What Kinds of Trees Will Woodpeckers Peck?

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Woodpeckers peck trees in order to find insects to eat, but the skill also allows them to hollow out nesting areas.
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While hundreds of children have asked about how much wood that woodchucks chuck, thanks to the old jingle, it's usually adults who wonder about what kind of wood that woodpeckers peck. The question usually comes up because a gardener is worried about her trees or a homeowner is worried about a home being pecked by woodpeckers. While experts can reassure you that woodpeckers do not kill trees and rarely do serious damage to houses, there is really no telling what kind of trees a woodpecker will or will not peck. In general, woodpeckers are territorial and tend to peck whatever trees are handy within that territory.

That woodpecker who is repeatedly rat-tat-tatting in your yard in springtime, as much as 8,000 to 12,000 times per day, is not doing so simply to annoy you. Woodpeckers generally want the same things you want: food, housing, and company. They peck for three reasons: to find food, to construct a nest and to communicate with other woodpeckers.

Woodpeckers primarily eat tree-dwelling or wood-boring insects. The primary reason they drill into trees is to extract insects on or inside the tree, such as wood-borers, and bark lice. While they prefer to dig into trees with softer wood, they will peck at any tree that contains the insects they seek to feed on.

These birds' bodies are uniquely adapted for getting their favorite meals. They have stout, chisel-like beaks perfect for pecking into wood, and a long tongue (up to 4 inches in some species) that is specially designed for extracting insects or sap from wood. Their short legs are also well adapted for grasping into tree branches and trunks, with two of their toes pointed backward to help the woodpecker grip. Woodpeckers also have stiff tail feathers that press against the tree surface to help them stay in place on a tree trunk.

Woodpeckers looking for food pick usually trees in their own territory. Scientists do not know yet know exactly how the birds sense that insects are inside a tree. i

North American woodpeckers are primarily cavity nesters that excavate their own nest cavities. Digging out cavities to raise their young is the second principal reason woodpeckers dig into wood.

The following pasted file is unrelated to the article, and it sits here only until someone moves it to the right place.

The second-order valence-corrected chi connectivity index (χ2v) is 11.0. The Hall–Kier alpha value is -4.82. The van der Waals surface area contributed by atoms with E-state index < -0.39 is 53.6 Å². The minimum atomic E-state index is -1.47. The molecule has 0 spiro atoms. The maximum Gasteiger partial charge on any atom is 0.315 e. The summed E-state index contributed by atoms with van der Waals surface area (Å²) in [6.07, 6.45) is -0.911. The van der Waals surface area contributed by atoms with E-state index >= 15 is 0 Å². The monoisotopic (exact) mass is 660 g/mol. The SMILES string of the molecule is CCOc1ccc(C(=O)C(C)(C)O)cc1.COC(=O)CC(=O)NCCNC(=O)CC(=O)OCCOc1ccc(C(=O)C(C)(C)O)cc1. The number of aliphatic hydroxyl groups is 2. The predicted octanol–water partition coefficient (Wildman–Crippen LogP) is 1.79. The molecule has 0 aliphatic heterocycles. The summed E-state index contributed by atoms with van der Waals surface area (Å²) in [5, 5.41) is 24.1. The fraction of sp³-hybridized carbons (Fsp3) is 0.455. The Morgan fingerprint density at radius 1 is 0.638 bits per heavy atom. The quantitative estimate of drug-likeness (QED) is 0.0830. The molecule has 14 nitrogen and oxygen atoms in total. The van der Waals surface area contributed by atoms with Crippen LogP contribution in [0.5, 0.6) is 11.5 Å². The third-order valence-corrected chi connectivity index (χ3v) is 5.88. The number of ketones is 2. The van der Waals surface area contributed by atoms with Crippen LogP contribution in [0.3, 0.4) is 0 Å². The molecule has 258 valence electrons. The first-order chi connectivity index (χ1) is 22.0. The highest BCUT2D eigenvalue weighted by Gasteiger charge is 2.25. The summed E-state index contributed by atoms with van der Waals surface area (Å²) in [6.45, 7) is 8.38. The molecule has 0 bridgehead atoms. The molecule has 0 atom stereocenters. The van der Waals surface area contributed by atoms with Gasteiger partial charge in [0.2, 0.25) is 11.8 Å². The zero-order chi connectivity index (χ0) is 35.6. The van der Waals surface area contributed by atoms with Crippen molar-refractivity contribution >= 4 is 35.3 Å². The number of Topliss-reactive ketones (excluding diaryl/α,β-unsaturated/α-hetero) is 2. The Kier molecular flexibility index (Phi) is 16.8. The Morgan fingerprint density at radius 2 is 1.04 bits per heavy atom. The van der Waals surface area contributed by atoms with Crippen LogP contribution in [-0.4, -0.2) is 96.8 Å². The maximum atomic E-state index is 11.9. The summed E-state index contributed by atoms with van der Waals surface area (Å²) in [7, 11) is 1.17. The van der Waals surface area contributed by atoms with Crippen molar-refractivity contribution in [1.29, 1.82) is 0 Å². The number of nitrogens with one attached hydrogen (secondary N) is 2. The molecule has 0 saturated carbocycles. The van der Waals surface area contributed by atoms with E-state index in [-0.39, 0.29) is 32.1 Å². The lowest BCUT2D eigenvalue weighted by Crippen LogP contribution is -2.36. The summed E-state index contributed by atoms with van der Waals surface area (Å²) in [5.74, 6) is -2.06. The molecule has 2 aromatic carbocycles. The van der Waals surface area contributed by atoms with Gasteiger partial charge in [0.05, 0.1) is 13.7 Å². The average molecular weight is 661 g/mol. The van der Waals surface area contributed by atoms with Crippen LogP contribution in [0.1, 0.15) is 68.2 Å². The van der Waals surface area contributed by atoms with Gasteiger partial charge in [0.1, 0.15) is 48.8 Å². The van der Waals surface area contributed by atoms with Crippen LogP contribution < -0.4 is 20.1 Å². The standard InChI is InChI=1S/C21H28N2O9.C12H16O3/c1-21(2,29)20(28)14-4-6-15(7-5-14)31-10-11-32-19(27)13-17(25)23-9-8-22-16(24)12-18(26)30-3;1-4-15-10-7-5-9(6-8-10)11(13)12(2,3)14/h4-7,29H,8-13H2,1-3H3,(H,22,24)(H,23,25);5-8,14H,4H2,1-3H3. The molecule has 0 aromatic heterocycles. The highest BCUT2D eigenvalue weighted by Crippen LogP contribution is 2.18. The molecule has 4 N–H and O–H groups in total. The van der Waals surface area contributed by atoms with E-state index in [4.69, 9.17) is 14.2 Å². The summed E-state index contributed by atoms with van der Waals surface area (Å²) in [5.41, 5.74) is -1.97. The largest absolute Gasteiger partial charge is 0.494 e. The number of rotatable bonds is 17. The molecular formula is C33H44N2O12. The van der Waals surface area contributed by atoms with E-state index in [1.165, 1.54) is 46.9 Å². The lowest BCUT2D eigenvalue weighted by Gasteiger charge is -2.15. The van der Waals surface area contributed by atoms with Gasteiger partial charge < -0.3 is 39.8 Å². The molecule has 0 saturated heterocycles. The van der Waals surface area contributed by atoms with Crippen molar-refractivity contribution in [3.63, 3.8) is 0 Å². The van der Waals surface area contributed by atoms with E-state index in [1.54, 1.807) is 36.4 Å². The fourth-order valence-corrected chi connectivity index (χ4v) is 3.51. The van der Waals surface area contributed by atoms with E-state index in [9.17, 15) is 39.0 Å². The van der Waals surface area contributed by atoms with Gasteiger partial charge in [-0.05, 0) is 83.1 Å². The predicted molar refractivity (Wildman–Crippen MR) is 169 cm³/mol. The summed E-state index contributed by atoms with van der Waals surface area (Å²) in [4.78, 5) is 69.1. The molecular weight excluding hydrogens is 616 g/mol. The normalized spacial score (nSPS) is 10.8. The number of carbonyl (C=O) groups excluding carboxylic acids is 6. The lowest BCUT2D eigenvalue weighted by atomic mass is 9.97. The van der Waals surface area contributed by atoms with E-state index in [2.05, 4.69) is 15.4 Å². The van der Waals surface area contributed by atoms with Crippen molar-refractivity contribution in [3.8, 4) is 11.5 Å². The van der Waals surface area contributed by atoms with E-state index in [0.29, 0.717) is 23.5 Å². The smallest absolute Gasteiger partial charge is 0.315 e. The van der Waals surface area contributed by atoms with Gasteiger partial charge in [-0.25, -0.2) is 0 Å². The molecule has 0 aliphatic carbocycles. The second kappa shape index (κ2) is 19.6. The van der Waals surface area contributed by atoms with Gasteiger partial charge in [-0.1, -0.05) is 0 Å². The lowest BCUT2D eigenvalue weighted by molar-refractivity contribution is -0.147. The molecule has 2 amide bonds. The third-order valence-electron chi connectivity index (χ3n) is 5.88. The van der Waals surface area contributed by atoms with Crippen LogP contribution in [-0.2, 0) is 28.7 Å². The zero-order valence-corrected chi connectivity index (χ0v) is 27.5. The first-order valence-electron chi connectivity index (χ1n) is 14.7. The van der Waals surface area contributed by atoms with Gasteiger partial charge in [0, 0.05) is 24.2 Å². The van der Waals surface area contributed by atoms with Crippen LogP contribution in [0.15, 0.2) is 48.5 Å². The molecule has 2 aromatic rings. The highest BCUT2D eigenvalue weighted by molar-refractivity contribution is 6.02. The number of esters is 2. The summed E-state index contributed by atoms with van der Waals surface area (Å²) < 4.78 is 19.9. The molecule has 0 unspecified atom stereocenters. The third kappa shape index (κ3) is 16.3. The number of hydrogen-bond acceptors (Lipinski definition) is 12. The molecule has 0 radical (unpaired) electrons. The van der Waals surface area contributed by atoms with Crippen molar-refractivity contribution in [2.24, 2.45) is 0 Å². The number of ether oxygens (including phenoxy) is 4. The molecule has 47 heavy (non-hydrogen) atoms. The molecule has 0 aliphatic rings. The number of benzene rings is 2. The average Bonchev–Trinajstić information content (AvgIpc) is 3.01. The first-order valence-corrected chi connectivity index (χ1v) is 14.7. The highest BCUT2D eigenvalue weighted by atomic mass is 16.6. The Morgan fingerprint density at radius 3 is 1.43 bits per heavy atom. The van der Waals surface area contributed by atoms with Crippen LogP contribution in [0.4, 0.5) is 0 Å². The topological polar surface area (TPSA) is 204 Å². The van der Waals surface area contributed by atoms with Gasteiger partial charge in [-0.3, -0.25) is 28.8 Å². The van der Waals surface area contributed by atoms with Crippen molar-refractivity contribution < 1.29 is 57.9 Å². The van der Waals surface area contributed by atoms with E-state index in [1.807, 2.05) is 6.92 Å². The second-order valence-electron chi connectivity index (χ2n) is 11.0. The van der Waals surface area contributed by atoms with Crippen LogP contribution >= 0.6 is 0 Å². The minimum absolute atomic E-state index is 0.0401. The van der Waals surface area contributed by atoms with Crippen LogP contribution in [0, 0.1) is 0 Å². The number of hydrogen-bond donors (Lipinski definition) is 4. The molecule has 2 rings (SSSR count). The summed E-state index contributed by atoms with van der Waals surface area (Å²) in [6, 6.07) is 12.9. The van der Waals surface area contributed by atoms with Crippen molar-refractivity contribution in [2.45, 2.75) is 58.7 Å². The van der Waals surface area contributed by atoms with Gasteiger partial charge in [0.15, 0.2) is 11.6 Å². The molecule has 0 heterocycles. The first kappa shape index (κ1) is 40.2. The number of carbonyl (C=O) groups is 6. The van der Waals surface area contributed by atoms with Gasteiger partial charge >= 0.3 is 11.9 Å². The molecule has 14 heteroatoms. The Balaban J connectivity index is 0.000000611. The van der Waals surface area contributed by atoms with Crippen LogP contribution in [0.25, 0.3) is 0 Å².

Woodpeckers breed in the spring, and the nest cavities they create will usually hold between three to six eggs that hatch within a few weeks. It's pretty common for a breeding couple to have two broods each year. Both parents tend the young birds, and both sleep in cavities throughout the year.

Many species of woodpecker choose dead or dying trees as nesting areas because the wood is much softer than living wood. Pine and cedar are softer woods than oak and other hardwoods, and are therefore preferred trees for nesting. Woodpeckers can peck any tall object made of soft wood, including wooden house sidings.

Woodpeckers are territorial birds but they are also social. The third reason woodpeckers peck is to communicate with other birds. That incessant rhythmic tapping or repetitive drumming on wood and other hard surfaces is the bird's way of claiming territory and attracting or interacting with a mate.

While woodpeckers prefer soft wood for nesting, they like wood that resonates loudly for this drumming, and this usually means dead branches. Birds tend to drum on the same tree year after year. For communication drumming purposes, woodpeckers may pass up wood altogether in favor of metal objects around your house, such as television antennas, metal gutters, or metal rooftop ventilators. Both male and female woodpeckers drum, and it often begins early in the morning, much to the annoyance of homeowners.

From Alaska to California, from France's Basque Country to Mexico's Pacific Coast, Teo Spengler has dug the soil, planted seeds and helped trees, flowers and veggies thrive. A professional writer and consummate gardener, Spengler has written about home and garden for Gardening Know How, San Francisco Chronicle, Gardening Guide and Go Banking Rates. She earned a BA from U.C. Santa Cruz, a law degree from U.C. Berkeley's Boalt Hall, and an MA and MFA from San Francisco State. She currently divides her life between San Francisco and southwestern France.

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